Figure 9. Photos showing how the cylinders are handled and moved around a subassembly shop.

Figure 10. Visible is a carton box large enough for containing IR-6 rotor tubes and top caps. The top caps are domed with a flat section in the middle. Using the man’s leg as a guide, the box appears to be about 800 millimeters in depth. Note that the end caps do not have rotating magnets installed at this point, although they look like they have a metal insert to hold the magnet. (The magnet holder, absent the magnet, may be used to hold the rotor vertically while checking its balance and straightness (see below.))  

Figure 11. Measuring and balancing equipment used to quality check incoming rotor tubes and other components. It can hold a rotor tube horizontally to check its dimensions, such as length, diameter, ovality, and straightness, and also ensure it is balanced.

Figure 12. The top two photos show two workers loading an IR-6 assembled rotor vertically into a rotor straightening and balancing rig. Three or four rotor assemblies are visible in the photo. There are 20 rigs in total, some with different heights. The two personnel may be working with more than one rig at the same time. The workers must ensure that the rotor assembly is straight, which can be done by slowly rotating the assembly, while using probes and simple adjustments. For comparison, the bottom photo is of a similar, albeit far larger, room in the destroyed Iran Centrifuge Assembly Center, showing straightening and balancing equipment and rigs, racks of rotor tubes, and workers in protective, sanitary clothing. Such clothing is absent from personnel in the video, perhaps consistent with staged activities conducted for the video.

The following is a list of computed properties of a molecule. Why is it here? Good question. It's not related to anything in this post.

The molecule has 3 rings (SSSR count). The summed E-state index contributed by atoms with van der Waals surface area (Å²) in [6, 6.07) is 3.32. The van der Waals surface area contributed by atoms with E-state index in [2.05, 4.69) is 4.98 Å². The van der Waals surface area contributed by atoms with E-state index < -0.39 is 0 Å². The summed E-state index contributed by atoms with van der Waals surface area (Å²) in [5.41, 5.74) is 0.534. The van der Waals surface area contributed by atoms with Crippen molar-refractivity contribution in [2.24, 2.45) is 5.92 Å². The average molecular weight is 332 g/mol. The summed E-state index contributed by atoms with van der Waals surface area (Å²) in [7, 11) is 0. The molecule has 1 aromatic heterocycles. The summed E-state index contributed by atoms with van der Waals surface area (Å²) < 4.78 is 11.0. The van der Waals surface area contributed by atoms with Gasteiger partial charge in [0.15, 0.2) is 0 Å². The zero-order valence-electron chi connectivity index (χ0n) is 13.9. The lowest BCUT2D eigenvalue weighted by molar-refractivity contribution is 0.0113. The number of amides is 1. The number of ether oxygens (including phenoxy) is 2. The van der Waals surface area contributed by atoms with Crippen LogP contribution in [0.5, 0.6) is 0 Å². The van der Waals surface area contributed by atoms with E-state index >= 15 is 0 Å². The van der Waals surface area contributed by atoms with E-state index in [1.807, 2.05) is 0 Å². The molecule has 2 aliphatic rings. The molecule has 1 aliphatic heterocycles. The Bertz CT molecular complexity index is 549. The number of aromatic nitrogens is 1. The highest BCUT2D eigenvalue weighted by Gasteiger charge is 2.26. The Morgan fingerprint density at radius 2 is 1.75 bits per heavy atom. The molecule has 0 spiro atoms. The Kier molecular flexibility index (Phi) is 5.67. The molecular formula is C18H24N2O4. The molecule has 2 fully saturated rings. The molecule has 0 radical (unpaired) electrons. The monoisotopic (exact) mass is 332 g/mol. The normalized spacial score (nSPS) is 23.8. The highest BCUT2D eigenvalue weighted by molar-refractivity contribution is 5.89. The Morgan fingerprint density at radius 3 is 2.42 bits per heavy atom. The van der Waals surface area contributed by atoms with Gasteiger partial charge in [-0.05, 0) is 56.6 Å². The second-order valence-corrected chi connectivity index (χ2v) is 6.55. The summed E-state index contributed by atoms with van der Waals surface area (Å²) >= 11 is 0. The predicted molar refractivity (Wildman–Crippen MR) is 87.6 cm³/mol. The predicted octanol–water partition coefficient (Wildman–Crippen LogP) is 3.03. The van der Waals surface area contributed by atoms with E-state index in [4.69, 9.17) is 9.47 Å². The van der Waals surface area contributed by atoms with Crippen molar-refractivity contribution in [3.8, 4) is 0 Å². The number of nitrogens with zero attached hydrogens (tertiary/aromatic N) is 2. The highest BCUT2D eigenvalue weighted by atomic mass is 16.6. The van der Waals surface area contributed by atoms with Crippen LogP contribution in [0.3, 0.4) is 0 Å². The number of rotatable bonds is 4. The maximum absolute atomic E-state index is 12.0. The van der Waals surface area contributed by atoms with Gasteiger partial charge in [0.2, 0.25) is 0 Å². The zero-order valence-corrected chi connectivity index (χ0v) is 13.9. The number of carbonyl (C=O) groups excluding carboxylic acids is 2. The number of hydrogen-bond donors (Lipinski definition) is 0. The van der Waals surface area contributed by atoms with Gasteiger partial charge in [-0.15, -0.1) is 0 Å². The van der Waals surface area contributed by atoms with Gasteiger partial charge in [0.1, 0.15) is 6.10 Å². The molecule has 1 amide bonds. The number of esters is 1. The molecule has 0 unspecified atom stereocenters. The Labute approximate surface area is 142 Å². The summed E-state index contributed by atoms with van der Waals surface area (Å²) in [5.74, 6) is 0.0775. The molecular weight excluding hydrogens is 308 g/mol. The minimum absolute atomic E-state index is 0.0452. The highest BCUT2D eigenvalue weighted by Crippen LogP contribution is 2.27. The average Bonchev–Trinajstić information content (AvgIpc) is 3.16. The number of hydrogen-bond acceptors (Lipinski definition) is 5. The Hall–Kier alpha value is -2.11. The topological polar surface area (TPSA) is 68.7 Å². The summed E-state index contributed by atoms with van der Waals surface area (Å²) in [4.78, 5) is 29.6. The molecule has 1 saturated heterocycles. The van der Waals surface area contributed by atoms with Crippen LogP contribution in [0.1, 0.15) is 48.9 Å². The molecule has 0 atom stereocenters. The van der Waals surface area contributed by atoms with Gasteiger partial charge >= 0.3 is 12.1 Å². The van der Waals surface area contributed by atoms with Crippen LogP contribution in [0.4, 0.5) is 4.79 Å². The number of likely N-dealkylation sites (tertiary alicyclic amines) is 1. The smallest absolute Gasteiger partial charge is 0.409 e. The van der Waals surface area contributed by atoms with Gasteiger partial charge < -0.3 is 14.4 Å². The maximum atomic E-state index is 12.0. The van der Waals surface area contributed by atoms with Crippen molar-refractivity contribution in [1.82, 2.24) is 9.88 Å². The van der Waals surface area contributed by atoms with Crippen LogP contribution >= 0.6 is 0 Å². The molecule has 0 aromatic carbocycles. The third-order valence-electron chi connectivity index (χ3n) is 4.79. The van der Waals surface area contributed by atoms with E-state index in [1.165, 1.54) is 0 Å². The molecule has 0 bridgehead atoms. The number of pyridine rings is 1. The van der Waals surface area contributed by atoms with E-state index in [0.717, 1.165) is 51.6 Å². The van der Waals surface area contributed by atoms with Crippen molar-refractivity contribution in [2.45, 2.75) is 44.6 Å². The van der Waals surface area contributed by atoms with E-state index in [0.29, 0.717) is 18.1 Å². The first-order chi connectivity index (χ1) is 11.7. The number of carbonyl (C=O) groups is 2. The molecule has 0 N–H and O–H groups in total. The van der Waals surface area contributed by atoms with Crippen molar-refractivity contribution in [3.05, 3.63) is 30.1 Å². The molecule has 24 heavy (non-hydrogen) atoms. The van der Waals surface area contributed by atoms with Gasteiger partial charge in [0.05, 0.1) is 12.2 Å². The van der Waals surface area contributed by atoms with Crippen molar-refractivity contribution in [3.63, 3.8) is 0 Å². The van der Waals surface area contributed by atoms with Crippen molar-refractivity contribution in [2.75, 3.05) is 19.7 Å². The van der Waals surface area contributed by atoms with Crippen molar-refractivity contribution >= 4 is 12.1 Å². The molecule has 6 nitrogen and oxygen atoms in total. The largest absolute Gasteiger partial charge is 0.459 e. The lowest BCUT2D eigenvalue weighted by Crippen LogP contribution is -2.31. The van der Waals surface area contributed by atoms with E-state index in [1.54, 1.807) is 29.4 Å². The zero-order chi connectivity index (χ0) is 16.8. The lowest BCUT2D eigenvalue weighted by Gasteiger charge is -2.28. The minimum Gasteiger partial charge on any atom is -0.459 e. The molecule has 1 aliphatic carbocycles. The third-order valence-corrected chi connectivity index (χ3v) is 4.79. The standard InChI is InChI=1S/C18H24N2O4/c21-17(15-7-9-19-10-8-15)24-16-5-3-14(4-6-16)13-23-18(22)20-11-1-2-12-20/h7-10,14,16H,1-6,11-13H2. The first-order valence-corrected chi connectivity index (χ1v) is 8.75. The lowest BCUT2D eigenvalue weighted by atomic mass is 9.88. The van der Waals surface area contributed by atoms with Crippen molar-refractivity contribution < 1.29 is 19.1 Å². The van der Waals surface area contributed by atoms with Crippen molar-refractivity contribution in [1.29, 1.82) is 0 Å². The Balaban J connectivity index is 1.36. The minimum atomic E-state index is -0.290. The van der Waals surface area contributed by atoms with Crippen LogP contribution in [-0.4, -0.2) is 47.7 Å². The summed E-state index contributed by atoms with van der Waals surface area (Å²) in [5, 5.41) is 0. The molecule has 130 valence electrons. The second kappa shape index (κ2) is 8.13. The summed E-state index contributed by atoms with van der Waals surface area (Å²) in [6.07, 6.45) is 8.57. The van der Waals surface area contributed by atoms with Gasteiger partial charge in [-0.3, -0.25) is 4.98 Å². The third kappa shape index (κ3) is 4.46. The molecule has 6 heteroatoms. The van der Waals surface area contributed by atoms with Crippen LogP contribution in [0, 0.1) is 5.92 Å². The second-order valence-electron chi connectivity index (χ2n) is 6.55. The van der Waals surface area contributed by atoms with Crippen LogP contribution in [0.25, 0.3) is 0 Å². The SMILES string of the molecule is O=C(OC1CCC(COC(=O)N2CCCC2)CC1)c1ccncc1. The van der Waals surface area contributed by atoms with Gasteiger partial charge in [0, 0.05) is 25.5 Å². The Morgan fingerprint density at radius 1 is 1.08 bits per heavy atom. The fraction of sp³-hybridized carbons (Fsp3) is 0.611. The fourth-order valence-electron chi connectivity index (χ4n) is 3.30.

Figure 13. A close-up of an assembled IR-6 rotor assembly. Note that the rotating magnet, possibly made from cobalt samarium, is inserted into the metal insert of the top end cap. It is unclear if a bottom bearing pin and motor armature have been attached to the bottom of the rotor assembly. The bellows looks darker than those on the shelf made from metal, but the lighting complicates a determination of the bellows being made from carbon fiber instead of metal. However, perhaps these are carbon fiber strengthened metal bellows, e.g. overwrapped metal bellows, with the color of the carbon fiber overwrap.

Figure 14. The image is a view of the bottom half of recipients and their base, showing the cooling water coils around the bottom of the recipient. The cooling is used to remove surplus heat from the rotor and to set up the temperature gradient along the rotor to stimulate the internal uranium hexafluoride gas flow. Stacks of motor housings may be visible in the left top of the top photo.